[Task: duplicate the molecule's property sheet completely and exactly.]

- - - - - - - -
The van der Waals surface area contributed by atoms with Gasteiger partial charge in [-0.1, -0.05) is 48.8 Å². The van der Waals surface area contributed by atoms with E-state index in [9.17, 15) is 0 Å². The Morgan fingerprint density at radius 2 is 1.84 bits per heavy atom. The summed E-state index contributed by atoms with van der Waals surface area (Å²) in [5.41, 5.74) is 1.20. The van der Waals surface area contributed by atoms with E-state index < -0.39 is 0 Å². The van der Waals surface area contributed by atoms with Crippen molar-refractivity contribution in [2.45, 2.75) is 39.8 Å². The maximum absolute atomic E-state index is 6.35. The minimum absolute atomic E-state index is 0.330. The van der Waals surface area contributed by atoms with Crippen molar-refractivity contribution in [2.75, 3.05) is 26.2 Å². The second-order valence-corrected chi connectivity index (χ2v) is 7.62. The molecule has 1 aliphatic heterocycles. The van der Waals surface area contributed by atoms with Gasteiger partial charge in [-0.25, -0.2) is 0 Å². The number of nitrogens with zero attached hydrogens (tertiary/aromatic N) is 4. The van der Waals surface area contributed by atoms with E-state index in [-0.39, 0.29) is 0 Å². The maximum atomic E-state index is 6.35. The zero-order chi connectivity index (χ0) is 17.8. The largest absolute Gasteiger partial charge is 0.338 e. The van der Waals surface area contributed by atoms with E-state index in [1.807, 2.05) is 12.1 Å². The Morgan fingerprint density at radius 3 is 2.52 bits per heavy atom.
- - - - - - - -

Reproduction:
The van der Waals surface area contributed by atoms with Gasteiger partial charge in [-0.1, -0.05) is 48.8 Å². The van der Waals surface area contributed by atoms with E-state index in [9.17, 15) is 0 Å². The Morgan fingerprint density at radius 2 is 1.84 bits per heavy atom. The summed E-state index contributed by atoms with van der Waals surface area (Å²) in [5.41, 5.74) is 1.20. The van der Waals surface area contributed by atoms with E-state index < -0.39 is 0 Å². The van der Waals surface area contributed by atoms with Crippen molar-refractivity contribution in [2.45, 2.75) is 39.8 Å². The maximum absolute atomic E-state index is 6.35. The minimum absolute atomic E-state index is 0.330. The van der Waals surface area contributed by atoms with Crippen molar-refractivity contribution in [2.75, 3.05) is 26.2 Å². The second-order valence-corrected chi connectivity index (χ2v) is 7.62. The molecule has 1 aliphatic heterocycles. The van der Waals surface area contributed by atoms with Gasteiger partial charge in [-0.25, -0.2) is 0 Å². The number of nitrogens with zero attached hydrogens (tertiary/aromatic N) is 4. The van der Waals surface area contributed by atoms with E-state index in [-0.39, 0.29) is 0 Å². The maximum atomic E-state index is 6.35. The zero-order chi connectivity index (χ0) is 17.8. The largest absolute Gasteiger partial charge is 0.338 e. The van der Waals surface area contributed by atoms with E-state index in [1.807, 2.05) is 12.1 Å². The Morgan fingerprint density at radius 3 is 2.52 bits per heavy atom.